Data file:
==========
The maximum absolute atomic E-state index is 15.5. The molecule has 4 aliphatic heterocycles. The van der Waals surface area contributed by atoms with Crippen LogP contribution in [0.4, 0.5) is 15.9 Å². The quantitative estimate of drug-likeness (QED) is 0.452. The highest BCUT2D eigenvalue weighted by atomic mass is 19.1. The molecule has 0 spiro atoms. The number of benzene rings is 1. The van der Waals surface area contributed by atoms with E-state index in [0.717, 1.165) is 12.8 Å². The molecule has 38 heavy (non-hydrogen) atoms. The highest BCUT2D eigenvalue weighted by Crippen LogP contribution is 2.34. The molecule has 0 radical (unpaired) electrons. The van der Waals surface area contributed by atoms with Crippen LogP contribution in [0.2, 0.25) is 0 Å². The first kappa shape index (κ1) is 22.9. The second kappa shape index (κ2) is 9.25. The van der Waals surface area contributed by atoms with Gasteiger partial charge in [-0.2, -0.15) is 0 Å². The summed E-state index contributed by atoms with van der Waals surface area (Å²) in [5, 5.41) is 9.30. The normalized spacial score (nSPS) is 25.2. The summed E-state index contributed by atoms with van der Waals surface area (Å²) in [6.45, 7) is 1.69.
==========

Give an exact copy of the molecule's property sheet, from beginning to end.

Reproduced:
The maximum absolute atomic E-state index is 15.5. The molecule has 4 aliphatic heterocycles. The van der Waals surface area contributed by atoms with Crippen LogP contribution in [0.4, 0.5) is 15.9 Å². The quantitative estimate of drug-likeness (QED) is 0.452. The highest BCUT2D eigenvalue weighted by atomic mass is 19.1. The molecule has 0 spiro atoms. The number of benzene rings is 1. The van der Waals surface area contributed by atoms with E-state index in [0.717, 1.165) is 12.8 Å². The molecule has 38 heavy (non-hydrogen) atoms. The highest BCUT2D eigenvalue weighted by Crippen LogP contribution is 2.34. The molecule has 0 radical (unpaired) electrons. The van der Waals surface area contributed by atoms with Crippen LogP contribution in [0.2, 0.25) is 0 Å². The first kappa shape index (κ1) is 22.9. The second kappa shape index (κ2) is 9.25. The van der Waals surface area contributed by atoms with Gasteiger partial charge in [-0.2, -0.15) is 0 Å². The summed E-state index contributed by atoms with van der Waals surface area (Å²) in [5, 5.41) is 9.30. The normalized spacial score (nSPS) is 25.2. The summed E-state index contributed by atoms with van der Waals surface area (Å²) in [6.45, 7) is 1.69.